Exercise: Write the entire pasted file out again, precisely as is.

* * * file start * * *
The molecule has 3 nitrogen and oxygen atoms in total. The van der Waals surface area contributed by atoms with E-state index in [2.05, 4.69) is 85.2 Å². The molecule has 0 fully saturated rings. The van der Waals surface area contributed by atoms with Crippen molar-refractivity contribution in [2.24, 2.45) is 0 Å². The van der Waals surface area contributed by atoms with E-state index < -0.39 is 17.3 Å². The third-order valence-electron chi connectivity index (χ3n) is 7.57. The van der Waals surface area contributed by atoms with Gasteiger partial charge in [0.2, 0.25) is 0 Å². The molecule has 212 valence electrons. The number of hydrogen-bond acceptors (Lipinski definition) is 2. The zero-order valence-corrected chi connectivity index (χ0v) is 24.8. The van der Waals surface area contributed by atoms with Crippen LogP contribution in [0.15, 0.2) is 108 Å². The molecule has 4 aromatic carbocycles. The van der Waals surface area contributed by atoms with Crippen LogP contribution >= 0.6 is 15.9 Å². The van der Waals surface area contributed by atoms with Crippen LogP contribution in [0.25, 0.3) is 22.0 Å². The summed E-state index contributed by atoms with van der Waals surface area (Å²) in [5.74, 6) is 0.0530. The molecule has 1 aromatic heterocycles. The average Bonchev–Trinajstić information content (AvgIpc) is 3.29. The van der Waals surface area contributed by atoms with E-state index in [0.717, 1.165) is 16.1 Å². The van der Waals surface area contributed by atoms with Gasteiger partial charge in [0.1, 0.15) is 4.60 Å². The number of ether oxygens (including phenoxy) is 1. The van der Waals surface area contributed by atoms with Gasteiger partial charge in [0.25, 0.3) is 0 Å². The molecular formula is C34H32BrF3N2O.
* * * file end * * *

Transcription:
The molecule has 3 nitrogen and oxygen atoms in total. The van der Waals surface area contributed by atoms with E-state index in [2.05, 4.69) is 85.2 Å². The molecule has 0 fully saturated rings. The van der Waals surface area contributed by atoms with Crippen molar-refractivity contribution in [2.24, 2.45) is 0 Å². The van der Waals surface area contributed by atoms with E-state index < -0.39 is 17.3 Å². The third-order valence-electron chi connectivity index (χ3n) is 7.57. The van der Waals surface area contributed by atoms with Gasteiger partial charge in [0.2, 0.25) is 0 Å². The molecule has 212 valence electrons. The number of hydrogen-bond acceptors (Lipinski definition) is 2. The zero-order valence-corrected chi connectivity index (χ0v) is 24.8. The van der Waals surface area contributed by atoms with Crippen LogP contribution in [0.15, 0.2) is 108 Å². The molecule has 4 aromatic carbocycles. The van der Waals surface area contributed by atoms with Crippen LogP contribution >= 0.6 is 15.9 Å². The van der Waals surface area contributed by atoms with Crippen LogP contribution in [0.25, 0.3) is 22.0 Å². The summed E-state index contributed by atoms with van der Waals surface area (Å²) in [5.74, 6) is 0.0530. The molecule has 1 aromatic heterocycles. The average Bonchev–Trinajstić information content (AvgIpc) is 3.29. The van der Waals surface area contributed by atoms with E-state index in [0.717, 1.165) is 16.1 Å². The van der Waals surface area contributed by atoms with Gasteiger partial charge in [0.1, 0.15) is 4.60 Å². The number of ether oxygens (including phenoxy) is 1. The van der Waals surface area contributed by atoms with Gasteiger partial charge in [0.25, 0.3) is 0 Å². The molecular formula is C34H32BrF3N2O.